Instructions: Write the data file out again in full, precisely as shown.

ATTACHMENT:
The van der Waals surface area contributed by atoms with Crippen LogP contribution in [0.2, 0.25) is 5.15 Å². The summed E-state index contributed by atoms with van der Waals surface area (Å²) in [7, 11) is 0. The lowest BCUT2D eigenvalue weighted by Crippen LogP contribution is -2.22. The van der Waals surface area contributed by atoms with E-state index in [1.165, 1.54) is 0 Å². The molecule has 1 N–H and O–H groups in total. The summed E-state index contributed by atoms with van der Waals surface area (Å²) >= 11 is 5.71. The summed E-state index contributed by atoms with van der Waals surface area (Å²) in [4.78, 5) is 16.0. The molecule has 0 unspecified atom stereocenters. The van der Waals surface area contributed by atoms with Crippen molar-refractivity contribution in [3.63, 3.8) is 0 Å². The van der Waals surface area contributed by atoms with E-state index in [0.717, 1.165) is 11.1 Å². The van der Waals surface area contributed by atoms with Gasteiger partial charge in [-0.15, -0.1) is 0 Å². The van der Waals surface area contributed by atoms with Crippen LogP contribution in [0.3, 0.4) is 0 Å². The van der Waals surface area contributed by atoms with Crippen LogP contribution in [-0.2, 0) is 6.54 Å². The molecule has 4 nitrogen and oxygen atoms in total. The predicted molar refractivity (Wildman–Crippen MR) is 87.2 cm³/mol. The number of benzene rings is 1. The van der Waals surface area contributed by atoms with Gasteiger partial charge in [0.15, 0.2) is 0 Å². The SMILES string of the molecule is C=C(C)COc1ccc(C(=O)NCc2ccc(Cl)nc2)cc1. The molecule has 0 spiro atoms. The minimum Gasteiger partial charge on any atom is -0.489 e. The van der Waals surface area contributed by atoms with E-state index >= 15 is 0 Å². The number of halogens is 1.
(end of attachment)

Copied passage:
The van der Waals surface area contributed by atoms with Crippen LogP contribution in [0.2, 0.25) is 5.15 Å². The summed E-state index contributed by atoms with van der Waals surface area (Å²) in [7, 11) is 0. The lowest BCUT2D eigenvalue weighted by Crippen LogP contribution is -2.22. The van der Waals surface area contributed by atoms with E-state index in [1.165, 1.54) is 0 Å². The molecule has 1 N–H and O–H groups in total. The summed E-state index contributed by atoms with van der Waals surface area (Å²) >= 11 is 5.71. The summed E-state index contributed by atoms with van der Waals surface area (Å²) in [4.78, 5) is 16.0. The molecule has 0 unspecified atom stereocenters. The van der Waals surface area contributed by atoms with Crippen molar-refractivity contribution in [3.63, 3.8) is 0 Å². The van der Waals surface area contributed by atoms with E-state index in [0.717, 1.165) is 11.1 Å². The van der Waals surface area contributed by atoms with Gasteiger partial charge in [-0.15, -0.1) is 0 Å². The van der Waals surface area contributed by atoms with Crippen LogP contribution in [0.3, 0.4) is 0 Å². The van der Waals surface area contributed by atoms with Crippen LogP contribution in [-0.2, 0) is 6.54 Å². The molecule has 4 nitrogen and oxygen atoms in total. The predicted molar refractivity (Wildman–Crippen MR) is 87.2 cm³/mol. The number of benzene rings is 1. The van der Waals surface area contributed by atoms with Gasteiger partial charge in [0.15, 0.2) is 0 Å². The SMILES string of the molecule is C=C(C)COc1ccc(C(=O)NCc2ccc(Cl)nc2)cc1. The molecule has 0 spiro atoms. The minimum Gasteiger partial charge on any atom is -0.489 e. The van der Waals surface area contributed by atoms with E-state index >= 15 is 0 Å². The number of halogens is 1.